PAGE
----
A drug overdose is the accidental or intentional use of a drug or medicine in an amount that is higher than normally used. All drugs have the potential to be misused, whether legally prescribed by a doctor, purchased over the counter at the local drug store, or bought illegally on the street. Taken in combination with other drugs or alcohol, even drugs normally considered safe can cause death or serious long-term consequences.
Children are particularly at risk for accidental overdose and account for over 1 million poisonings each year. People who suffer from depression and who have suicidal thoughts are also at high risk for drug overdose. Accidental overdose may even result from misuse of prescription medicines or commonly used medications like pain relievers and cold remedies.
Unwanted medicine disposed in the trash can be stolen and used, potentially resulting in death or illness.
Proper Disposal of Prescription Drugs
Medicines From Individual Residents Only
What will the pharmacist accept for disposal?
- Prescription medications (Non-controlled)
- Cold and flu medications
- Vitamins/herbal supplements
- Pet medications
- Medication Samples
- Medicated ointments/lotions
How do I prepare the medication?
For both solids (pills) and liquids bring medications in their original container. Block out ALL identifying personal information on the prescription label. Do not remove the name of the medication .The pharmacist must be able to see the medication type so he/she can properly sort it. Bring the bottle to the participating pharmacist so he/she can properly sort and dispose of the medication.
What won’t the pharmacist accept?
- Controlled substances (take these to a law enforcement drop box)
- Sharps – Needles, lancets, syringes, epipens (see below for other options)
- IV bags
- Hydrogen peroxide, rubbing alcohol, etc.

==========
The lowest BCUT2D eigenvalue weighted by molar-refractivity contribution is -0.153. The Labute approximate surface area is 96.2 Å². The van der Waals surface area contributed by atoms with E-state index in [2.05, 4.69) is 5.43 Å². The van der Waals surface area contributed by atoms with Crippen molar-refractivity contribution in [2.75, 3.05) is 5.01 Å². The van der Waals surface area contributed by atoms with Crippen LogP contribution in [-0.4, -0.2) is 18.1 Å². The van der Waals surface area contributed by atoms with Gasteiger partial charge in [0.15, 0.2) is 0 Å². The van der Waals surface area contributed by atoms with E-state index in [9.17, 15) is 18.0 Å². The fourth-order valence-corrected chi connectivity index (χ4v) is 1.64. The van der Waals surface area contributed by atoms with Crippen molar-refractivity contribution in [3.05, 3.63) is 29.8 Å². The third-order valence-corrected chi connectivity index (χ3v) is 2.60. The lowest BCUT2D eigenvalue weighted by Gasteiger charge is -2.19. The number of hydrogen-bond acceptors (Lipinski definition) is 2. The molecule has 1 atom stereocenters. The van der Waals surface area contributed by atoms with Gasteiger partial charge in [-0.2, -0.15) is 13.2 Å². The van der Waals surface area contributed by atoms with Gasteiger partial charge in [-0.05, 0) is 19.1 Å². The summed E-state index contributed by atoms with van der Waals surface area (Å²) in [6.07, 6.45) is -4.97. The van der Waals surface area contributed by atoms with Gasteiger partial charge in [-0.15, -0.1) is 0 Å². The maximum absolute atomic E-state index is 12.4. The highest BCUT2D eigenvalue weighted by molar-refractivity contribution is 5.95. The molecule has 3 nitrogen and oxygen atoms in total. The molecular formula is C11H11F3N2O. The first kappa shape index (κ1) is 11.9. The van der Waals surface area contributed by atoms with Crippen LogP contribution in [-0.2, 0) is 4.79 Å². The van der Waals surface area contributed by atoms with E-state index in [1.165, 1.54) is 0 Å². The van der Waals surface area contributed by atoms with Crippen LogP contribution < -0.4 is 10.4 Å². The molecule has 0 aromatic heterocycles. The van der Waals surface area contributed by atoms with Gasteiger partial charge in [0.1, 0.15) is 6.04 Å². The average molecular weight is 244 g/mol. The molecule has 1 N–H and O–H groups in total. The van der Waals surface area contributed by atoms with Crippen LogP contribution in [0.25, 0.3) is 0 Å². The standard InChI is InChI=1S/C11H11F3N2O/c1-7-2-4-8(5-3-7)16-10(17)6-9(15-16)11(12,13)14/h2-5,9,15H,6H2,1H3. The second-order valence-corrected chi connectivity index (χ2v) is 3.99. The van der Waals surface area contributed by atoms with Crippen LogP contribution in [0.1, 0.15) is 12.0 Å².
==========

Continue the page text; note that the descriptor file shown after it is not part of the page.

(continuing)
- Aerosol Cans
- Electronic devices – diabetes testers etc.
- Empty containers
- Business Waste – schools, medical offices, group homes other health care facilities
- Chemotherapy medications
How To Dispose of Unacceptable Items
Examples of controlled substances are amphetamines, Valium, Ritalin, morphine, methadone and oxycodone. These drugs have a high potential for abuse. Current regulations allow only the patient or law enforcement to legally have custody of the drug. Medications that the DEA considers controlled substances, can be dropped off at a local law enforcement agency.
- Controlled Substance Drop Box Locations
- Law Enforcement Drop Box Locations
- List of Common Controlled Substances
Empty bags go in trash (not recyclable) If the bag contains a fluid return the bag to the home care provider, pharmacy or other medical provider. They can dispose of the waste safely and properly. It is not recommended that chemotherapy agents be disposed in the trash or poured down the drain.
Household Generated Sharps
Beginning January 4, 2016, Kent County residents may request a free container from any KCHD facility. After completing a brief registration form, KCHD will issue a sterile approved container that users may take home. Once full, the container can be returned to any KCHD facility where it will be exchanged for a new one. KCHD will not accept sharps in any container that was not issued through this program.